• June 24, 2024

It’s Getting So Bad They’re Going To Mexico To Buy Groceries…

Joe Biden’s “Build Back Better” plan is a massive flop.

How do we know?

The inflation is so bad that many Americans are crossing the Southern Border to get a good deal on groceries.

Residents of Southern California are crossing the border of Mexico to escape America’s financial crushing inflation.

Some residents of California in the city of Chula Vista drive over 20 minutes to get a discount on food.

Currently, inflation is at 9.1%, but many economic experts believe the inflation number is much higher.

Check this out:

The New York Post dropped these details:

Residents of Southern California have been crossing the border into Mexico to go grocery shopping as record levels of inflation have taken a big bite out of Americans’ budgets.

David McCarty, a resident of Chula Vista, which is just south of San Diego, routinely makes the 20-minute journey to the US-Mexico border crossing at San Ysidro.

McCarty and his wife, Maria, park their cars and walk across the international frontier to nearby Tijuana, where they buy their produce, munch on delicious street tacos, and take their pet for a checkup at the vet.

“If you are on a budget, you gotta take care of yourself,” McCarty told NewsNation.

Inflation soared by 8.5% in July, which is near record levels not seen in 40 years. Food costs posted their highest 12-month increase since 1979 while shelter costs also rose by 0.5% month-over-month and 5.7% year-over-year.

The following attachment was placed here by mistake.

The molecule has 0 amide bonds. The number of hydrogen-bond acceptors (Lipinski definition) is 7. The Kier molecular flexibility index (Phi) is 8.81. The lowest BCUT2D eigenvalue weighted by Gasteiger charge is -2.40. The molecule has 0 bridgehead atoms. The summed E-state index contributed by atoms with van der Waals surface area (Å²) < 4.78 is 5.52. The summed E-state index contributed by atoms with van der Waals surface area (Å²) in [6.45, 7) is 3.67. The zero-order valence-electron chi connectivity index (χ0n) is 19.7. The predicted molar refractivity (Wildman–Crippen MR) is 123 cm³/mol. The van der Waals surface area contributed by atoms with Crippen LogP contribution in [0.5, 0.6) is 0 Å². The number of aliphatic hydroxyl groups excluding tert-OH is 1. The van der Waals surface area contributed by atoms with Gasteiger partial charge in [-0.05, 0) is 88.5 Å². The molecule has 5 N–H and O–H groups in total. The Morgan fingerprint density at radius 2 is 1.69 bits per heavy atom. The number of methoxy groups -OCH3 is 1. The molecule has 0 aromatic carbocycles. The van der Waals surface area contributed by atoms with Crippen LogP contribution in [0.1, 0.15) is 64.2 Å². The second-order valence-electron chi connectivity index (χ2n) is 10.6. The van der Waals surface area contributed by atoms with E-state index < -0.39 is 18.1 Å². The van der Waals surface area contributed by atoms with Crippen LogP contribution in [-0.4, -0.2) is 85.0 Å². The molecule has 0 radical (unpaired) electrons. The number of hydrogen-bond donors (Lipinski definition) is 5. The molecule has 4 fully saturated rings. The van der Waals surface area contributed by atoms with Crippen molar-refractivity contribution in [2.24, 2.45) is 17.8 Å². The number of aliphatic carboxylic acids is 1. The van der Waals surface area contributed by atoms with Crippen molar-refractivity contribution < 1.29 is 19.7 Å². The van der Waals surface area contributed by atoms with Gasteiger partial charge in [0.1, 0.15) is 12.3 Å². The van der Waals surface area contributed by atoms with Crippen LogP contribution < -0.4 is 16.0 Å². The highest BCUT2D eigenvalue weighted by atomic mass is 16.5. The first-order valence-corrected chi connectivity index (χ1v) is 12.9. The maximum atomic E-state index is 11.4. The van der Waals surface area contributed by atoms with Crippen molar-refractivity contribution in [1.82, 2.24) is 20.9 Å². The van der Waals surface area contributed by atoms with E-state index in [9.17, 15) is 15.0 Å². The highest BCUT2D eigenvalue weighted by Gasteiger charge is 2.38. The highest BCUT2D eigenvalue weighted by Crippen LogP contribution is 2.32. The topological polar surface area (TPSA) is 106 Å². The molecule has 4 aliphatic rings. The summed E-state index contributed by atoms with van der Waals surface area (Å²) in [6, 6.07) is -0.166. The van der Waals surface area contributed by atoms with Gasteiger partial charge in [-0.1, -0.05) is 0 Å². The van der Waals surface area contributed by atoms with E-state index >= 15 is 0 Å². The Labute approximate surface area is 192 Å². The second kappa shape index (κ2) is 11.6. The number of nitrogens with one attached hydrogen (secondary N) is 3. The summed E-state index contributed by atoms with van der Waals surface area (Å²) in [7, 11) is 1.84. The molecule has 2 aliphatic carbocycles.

The National Review had more detail to add:

Inflation surged 8.5 percent in July compared to the same month last year, down slightly from the four-decade high reached in June, the Labor Department announced Wednesday.

The Consumer Price Index, a key measure of the cost of goods and services, dropped slightly due to a decline in record-high fuel prices which drove the previous month’s historic inflation spike. The increase also beat expectations as economists surveyed by Dow Jones expected headline CPI to increase 8.7 percent year-over-year in July.

Excluding volatile food and fuel prices, core inflation rose 5.9 percent annually and 0.3 percent monthly.

The average national fuel price stood at $4.010 per gallon as of Wednesday, down from a record-high $5.016 in mid-June.

Despite the slight relief offered by declining fuel prices, the Federal Reserve is still expected to further raise interest rates to bring inflation closer to its target of 2 percent.


Patriots Beacon